(PITTSFIELD, Mass.) — The Center for Peace through Culture and Hancock Shaker Village will co-present Pathways to Peaceful Living: Tools and Explorations, a one-day peace conference and concurrent festival on Saturday, September 17, 2011, from 9 to 5:30 at Hancock Shaker Village, with a concert by Grammy-winning composer Paul Winter titled “A Celebration of the Earth” that evening at 7:30. There will be 18 workshops addressing peace through the lens of the individual, relationships, community, and the world and Congressman Dennis Kucinich of Ohio will give the closing keynote address. The goal of the event is to raise awareness and consciousness about diverse peaceful practices, from the past and the present, that inspire people to live more peaceful lives.
In conjunction with the Pathways to Peaceful Living conference, there will be a festival of participatory activities, exhibits, and entertainment stationed throughout Hancock Shaker Village, including Native American ceremonies, dances of universal peace, face painting, New Games, storytelling, Tai Chi, and a wide variety of music. Festival activities will be available to conference registrants and to the general public visiting Hancock Shaker Village on September 17.
The interactive workshops at the Pathways to Peaceful Living conference will be organized around five themes: 1) religion, spirituality, and philosophy; 2) arts and creativity; 3) science, wellness, health, and environment; 4) education, parents, youth, and family; and 5) economics, politics, and justice. The nationally known presenters include Daniel Entin from the Nicholas Roerich Museum, Donald W. Goodrich, whose son was killed on 9/11, Colin Goddard a Virginia Tech Survivor, Charles A. Pillsbury the executive director of Mediators Beyond Borders, and Nancy Roof from Kosmos Journal. Berkshire County workshop presenters are Yaqin Joseph Aubert, Mathew Breuer, Will Conklin from Greenagers, Margo and Lawrence Davis-Hollander, Rachel Fletcher, Ani Nadler Grosser, LICSW, Bryn and William Hogan, Nanette Hucknall, Rabbi Kaya Stern-Kaufman, Deb Koffman, Dr. Susan Lord, Anealisa Vanegas-Farrara from Manos Unidas, Rev. Natalie Shiras, Pat Simon, JoAnne Spies, and Rosa Zubizarreta, MSW.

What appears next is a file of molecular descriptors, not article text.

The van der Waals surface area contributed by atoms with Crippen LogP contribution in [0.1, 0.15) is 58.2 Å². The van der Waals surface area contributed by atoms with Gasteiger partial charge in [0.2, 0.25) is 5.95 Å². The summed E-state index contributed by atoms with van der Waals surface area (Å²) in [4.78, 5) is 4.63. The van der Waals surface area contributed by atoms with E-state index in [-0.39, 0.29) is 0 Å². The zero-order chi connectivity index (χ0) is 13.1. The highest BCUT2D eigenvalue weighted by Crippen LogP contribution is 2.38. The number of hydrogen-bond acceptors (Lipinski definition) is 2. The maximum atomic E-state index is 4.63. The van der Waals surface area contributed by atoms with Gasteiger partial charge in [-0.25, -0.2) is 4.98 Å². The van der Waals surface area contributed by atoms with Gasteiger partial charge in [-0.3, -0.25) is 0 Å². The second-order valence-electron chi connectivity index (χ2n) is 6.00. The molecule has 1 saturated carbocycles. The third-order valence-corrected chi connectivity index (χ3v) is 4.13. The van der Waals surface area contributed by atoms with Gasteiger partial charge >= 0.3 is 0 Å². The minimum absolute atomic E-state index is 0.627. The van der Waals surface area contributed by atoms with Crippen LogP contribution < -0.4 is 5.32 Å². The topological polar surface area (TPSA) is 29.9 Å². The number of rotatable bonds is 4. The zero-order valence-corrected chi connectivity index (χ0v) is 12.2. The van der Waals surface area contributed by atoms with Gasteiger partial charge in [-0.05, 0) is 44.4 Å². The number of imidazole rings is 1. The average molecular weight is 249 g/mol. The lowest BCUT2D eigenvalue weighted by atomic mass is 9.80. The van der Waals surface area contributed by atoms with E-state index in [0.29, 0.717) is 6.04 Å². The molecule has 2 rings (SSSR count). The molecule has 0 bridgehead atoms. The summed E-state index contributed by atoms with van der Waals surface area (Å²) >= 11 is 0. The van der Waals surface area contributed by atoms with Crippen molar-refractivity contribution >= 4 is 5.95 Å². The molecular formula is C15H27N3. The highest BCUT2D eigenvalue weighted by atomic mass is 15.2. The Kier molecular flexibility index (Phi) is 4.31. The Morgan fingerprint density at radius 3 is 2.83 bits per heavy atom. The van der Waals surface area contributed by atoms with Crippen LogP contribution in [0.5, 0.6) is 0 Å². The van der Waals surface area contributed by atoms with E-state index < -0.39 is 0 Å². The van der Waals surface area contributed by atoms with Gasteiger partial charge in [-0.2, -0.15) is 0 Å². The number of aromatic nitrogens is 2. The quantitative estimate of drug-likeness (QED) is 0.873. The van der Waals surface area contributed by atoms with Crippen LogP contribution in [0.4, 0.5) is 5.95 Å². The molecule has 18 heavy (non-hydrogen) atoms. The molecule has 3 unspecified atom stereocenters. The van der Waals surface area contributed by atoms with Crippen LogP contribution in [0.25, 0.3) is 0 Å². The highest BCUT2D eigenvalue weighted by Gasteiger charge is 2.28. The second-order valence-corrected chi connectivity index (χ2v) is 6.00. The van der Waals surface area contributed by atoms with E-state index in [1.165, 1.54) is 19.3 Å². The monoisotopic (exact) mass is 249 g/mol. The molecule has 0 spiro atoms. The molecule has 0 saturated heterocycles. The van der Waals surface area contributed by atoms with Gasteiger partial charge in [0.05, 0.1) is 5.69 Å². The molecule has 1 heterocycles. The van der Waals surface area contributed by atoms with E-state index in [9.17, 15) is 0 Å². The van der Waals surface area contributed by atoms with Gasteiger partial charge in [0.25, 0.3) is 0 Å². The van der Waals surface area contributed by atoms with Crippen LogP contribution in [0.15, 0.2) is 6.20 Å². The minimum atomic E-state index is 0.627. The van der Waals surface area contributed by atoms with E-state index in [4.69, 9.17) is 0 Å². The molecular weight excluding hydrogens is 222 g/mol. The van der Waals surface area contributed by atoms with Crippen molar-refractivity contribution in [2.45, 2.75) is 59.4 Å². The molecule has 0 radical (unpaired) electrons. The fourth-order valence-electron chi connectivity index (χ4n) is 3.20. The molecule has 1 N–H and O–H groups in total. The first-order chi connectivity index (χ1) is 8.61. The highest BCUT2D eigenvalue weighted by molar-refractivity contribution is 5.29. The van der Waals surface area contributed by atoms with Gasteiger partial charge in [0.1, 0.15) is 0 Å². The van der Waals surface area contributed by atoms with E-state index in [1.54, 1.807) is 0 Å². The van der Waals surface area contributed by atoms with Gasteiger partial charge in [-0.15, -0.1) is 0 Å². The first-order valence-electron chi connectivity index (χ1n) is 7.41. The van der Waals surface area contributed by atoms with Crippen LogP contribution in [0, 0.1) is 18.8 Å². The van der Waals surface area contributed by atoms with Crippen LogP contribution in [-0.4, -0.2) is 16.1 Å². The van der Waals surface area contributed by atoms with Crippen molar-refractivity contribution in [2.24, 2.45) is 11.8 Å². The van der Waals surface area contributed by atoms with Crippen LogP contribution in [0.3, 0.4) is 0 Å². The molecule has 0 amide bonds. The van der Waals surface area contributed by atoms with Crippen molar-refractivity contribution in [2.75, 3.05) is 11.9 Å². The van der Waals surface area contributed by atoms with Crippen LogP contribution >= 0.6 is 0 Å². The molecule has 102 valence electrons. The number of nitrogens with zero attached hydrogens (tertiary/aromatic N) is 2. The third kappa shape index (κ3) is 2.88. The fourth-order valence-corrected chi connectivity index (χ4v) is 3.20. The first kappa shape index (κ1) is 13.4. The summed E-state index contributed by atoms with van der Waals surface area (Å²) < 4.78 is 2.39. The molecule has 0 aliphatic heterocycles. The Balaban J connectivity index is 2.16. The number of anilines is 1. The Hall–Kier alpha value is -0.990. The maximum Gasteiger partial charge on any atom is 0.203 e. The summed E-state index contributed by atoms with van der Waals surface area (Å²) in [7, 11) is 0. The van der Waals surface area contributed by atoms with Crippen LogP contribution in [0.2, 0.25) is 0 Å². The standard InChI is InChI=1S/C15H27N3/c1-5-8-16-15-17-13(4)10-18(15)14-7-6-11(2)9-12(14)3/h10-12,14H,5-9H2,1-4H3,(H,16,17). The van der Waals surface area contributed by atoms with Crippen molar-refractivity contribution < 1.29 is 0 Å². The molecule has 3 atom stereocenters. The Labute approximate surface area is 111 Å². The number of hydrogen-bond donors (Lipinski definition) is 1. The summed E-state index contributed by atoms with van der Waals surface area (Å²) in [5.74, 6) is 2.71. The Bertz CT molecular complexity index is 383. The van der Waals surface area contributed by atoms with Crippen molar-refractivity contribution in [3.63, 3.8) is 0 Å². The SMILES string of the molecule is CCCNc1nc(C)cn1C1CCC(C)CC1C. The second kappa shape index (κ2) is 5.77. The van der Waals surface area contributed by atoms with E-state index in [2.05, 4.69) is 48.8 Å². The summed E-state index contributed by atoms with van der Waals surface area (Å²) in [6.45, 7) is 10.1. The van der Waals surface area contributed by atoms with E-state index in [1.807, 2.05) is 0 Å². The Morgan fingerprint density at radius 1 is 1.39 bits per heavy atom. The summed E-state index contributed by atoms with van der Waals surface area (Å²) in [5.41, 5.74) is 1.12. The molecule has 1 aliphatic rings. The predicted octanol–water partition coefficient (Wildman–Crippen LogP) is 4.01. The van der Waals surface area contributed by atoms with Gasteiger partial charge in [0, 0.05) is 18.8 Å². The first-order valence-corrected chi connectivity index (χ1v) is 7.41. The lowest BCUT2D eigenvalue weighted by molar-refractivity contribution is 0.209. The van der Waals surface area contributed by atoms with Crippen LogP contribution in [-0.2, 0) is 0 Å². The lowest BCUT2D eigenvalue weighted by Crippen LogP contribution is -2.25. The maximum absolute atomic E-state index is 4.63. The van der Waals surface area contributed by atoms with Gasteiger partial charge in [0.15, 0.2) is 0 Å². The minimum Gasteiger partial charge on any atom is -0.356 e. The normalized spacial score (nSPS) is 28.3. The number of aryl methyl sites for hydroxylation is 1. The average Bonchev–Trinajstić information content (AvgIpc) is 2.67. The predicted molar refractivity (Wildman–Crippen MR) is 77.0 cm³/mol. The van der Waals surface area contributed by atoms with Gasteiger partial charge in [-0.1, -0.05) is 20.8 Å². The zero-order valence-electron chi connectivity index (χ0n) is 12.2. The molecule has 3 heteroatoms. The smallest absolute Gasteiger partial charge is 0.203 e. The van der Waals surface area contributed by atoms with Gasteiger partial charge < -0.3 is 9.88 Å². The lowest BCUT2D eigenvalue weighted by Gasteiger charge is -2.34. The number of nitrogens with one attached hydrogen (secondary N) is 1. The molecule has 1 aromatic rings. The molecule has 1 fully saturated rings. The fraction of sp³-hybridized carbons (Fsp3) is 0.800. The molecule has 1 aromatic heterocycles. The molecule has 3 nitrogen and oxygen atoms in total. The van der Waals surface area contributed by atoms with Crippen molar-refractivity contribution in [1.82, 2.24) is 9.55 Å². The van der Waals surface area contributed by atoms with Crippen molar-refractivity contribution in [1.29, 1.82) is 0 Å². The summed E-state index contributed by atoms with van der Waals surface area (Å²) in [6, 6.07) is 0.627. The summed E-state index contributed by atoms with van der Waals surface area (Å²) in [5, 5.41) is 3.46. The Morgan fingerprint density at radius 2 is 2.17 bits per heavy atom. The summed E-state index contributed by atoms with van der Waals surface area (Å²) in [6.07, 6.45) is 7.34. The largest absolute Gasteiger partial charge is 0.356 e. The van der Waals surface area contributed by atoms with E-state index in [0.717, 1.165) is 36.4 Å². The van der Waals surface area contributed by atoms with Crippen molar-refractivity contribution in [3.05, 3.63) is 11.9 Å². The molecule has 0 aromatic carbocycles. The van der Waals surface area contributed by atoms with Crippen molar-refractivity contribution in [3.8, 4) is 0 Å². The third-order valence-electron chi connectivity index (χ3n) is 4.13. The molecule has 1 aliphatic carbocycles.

“We hope that visitors to the peace conference will leave with a heightened belief in their ability to make a difference, including some clear and perhaps simple ways to express peace in their lives,” said Barbara Boughton, executive director of the Center for Peace through Culture.
“Although there is a long tradition of working for peace among many religious and social justice groups, we believe that in the 21st century, there has emerged an unprecedented recognition of the urgency of the search for peace, not least because the consequences of not realizing peaceful coexistence are becoming ever more catastrophic,” added Peter Hansen, interim director of the Village. “The Shakers’ name for what we now call Hancock Shaker Village was the ‘City of Peace.’”
When people speak about the search for peace, they can mean anything from personal meditation practice, to politically challenging international work with governments in conflict. In between are a range of initiatives that explore peaceful relations at the personal, family, school, community, and societal levels. The Pathways to Peaceful Living conference recognizes that meaningful efforts toward peace can and should happen in all these ways, and respects that people will be drawn to work differently, some personally and some more publicly.